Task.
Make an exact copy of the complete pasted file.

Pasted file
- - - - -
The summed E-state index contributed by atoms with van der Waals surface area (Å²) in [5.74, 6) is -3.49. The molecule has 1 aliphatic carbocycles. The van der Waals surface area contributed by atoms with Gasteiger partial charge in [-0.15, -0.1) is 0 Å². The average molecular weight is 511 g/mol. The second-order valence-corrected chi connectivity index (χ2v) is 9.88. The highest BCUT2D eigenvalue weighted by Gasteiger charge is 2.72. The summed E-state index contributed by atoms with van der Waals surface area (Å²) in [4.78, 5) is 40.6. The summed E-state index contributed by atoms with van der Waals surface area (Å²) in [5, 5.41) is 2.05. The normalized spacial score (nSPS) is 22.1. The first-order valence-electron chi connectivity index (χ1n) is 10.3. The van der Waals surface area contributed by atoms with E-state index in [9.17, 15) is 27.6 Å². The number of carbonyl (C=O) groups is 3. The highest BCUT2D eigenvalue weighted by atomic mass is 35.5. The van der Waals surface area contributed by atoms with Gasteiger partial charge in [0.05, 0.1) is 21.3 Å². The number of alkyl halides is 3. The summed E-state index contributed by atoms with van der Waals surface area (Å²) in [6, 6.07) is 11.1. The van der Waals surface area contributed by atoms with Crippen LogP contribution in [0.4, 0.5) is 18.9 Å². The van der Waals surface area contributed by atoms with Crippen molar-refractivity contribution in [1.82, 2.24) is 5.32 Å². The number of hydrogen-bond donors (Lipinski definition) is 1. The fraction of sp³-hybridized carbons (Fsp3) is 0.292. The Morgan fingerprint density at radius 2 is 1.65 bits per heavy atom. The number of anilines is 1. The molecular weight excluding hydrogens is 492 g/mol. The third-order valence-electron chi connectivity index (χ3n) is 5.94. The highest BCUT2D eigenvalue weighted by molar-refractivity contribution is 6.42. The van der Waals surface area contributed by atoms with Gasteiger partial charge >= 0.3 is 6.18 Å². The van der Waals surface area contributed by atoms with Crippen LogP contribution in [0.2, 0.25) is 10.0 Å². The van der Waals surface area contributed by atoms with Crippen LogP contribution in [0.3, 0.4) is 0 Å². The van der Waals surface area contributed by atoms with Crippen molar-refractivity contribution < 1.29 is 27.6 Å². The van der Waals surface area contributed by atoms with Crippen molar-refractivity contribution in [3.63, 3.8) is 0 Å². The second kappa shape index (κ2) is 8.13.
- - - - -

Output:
The summed E-state index contributed by atoms with van der Waals surface area (Å²) in [5.74, 6) is -3.49. The molecule has 1 aliphatic carbocycles. The van der Waals surface area contributed by atoms with Gasteiger partial charge in [-0.15, -0.1) is 0 Å². The average molecular weight is 511 g/mol. The second-order valence-corrected chi connectivity index (χ2v) is 9.88. The highest BCUT2D eigenvalue weighted by Gasteiger charge is 2.72. The summed E-state index contributed by atoms with van der Waals surface area (Å²) in [4.78, 5) is 40.6. The summed E-state index contributed by atoms with van der Waals surface area (Å²) in [5, 5.41) is 2.05. The normalized spacial score (nSPS) is 22.1. The first-order valence-electron chi connectivity index (χ1n) is 10.3. The van der Waals surface area contributed by atoms with E-state index in [9.17, 15) is 27.6 Å². The number of carbonyl (C=O) groups is 3. The highest BCUT2D eigenvalue weighted by atomic mass is 35.5. The van der Waals surface area contributed by atoms with Gasteiger partial charge in [0.05, 0.1) is 21.3 Å². The number of alkyl halides is 3. The summed E-state index contributed by atoms with van der Waals surface area (Å²) in [6, 6.07) is 11.1. The van der Waals surface area contributed by atoms with Crippen LogP contribution in [0.4, 0.5) is 18.9 Å². The van der Waals surface area contributed by atoms with Crippen molar-refractivity contribution in [1.82, 2.24) is 5.32 Å². The number of hydrogen-bond donors (Lipinski definition) is 1. The fraction of sp³-hybridized carbons (Fsp3) is 0.292. The Morgan fingerprint density at radius 2 is 1.65 bits per heavy atom. The number of anilines is 1. The molecular weight excluding hydrogens is 492 g/mol. The third-order valence-electron chi connectivity index (χ3n) is 5.94. The highest BCUT2D eigenvalue weighted by molar-refractivity contribution is 6.42. The van der Waals surface area contributed by atoms with Gasteiger partial charge >= 0.3 is 6.18 Å². The van der Waals surface area contributed by atoms with Crippen LogP contribution in [0.2, 0.25) is 10.0 Å². The van der Waals surface area contributed by atoms with Crippen LogP contribution in [0.3, 0.4) is 0 Å². The van der Waals surface area contributed by atoms with Crippen molar-refractivity contribution < 1.29 is 27.6 Å². The van der Waals surface area contributed by atoms with Crippen molar-refractivity contribution in [3.63, 3.8) is 0 Å². The second kappa shape index (κ2) is 8.13.